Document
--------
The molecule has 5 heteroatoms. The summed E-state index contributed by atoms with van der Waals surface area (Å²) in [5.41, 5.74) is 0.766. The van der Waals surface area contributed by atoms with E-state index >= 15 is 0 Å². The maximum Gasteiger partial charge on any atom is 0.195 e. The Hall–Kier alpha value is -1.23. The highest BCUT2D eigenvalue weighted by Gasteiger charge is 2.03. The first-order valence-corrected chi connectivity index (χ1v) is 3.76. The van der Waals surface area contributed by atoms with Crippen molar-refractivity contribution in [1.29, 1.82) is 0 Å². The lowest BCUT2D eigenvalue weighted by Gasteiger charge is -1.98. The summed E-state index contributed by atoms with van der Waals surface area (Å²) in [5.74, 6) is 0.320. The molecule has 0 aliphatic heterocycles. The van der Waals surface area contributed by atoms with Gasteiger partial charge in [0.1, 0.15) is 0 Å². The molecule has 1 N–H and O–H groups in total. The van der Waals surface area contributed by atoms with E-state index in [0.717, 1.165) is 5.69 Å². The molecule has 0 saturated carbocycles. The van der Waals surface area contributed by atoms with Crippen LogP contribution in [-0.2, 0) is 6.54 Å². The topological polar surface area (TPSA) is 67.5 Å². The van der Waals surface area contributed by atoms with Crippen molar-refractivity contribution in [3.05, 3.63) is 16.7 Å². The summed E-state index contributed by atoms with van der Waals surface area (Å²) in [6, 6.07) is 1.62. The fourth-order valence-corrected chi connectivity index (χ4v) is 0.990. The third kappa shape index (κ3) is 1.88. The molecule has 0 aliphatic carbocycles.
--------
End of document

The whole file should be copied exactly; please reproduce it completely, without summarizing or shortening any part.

The molecule has 5 heteroatoms. The summed E-state index contributed by atoms with van der Waals surface area (Å²) in [5.41, 5.74) is 0.766. The van der Waals surface area contributed by atoms with E-state index >= 15 is 0 Å². The maximum Gasteiger partial charge on any atom is 0.195 e. The Hall–Kier alpha value is -1.23. The highest BCUT2D eigenvalue weighted by Gasteiger charge is 2.03. The first-order valence-corrected chi connectivity index (χ1v) is 3.76. The van der Waals surface area contributed by atoms with Crippen molar-refractivity contribution in [1.29, 1.82) is 0 Å². The lowest BCUT2D eigenvalue weighted by Gasteiger charge is -1.98. The summed E-state index contributed by atoms with van der Waals surface area (Å²) in [5.74, 6) is 0.320. The molecule has 0 aliphatic heterocycles. The van der Waals surface area contributed by atoms with Gasteiger partial charge in [0.1, 0.15) is 0 Å². The molecule has 1 N–H and O–H groups in total. The van der Waals surface area contributed by atoms with E-state index in [0.717, 1.165) is 5.69 Å². The molecule has 0 saturated carbocycles. The van der Waals surface area contributed by atoms with Crippen LogP contribution in [-0.2, 0) is 6.54 Å². The topological polar surface area (TPSA) is 67.5 Å². The van der Waals surface area contributed by atoms with Crippen molar-refractivity contribution in [3.05, 3.63) is 16.7 Å². The summed E-state index contributed by atoms with van der Waals surface area (Å²) in [6, 6.07) is 1.62. The fourth-order valence-corrected chi connectivity index (χ4v) is 0.990. The third kappa shape index (κ3) is 1.88. The molecule has 0 aliphatic carbocycles.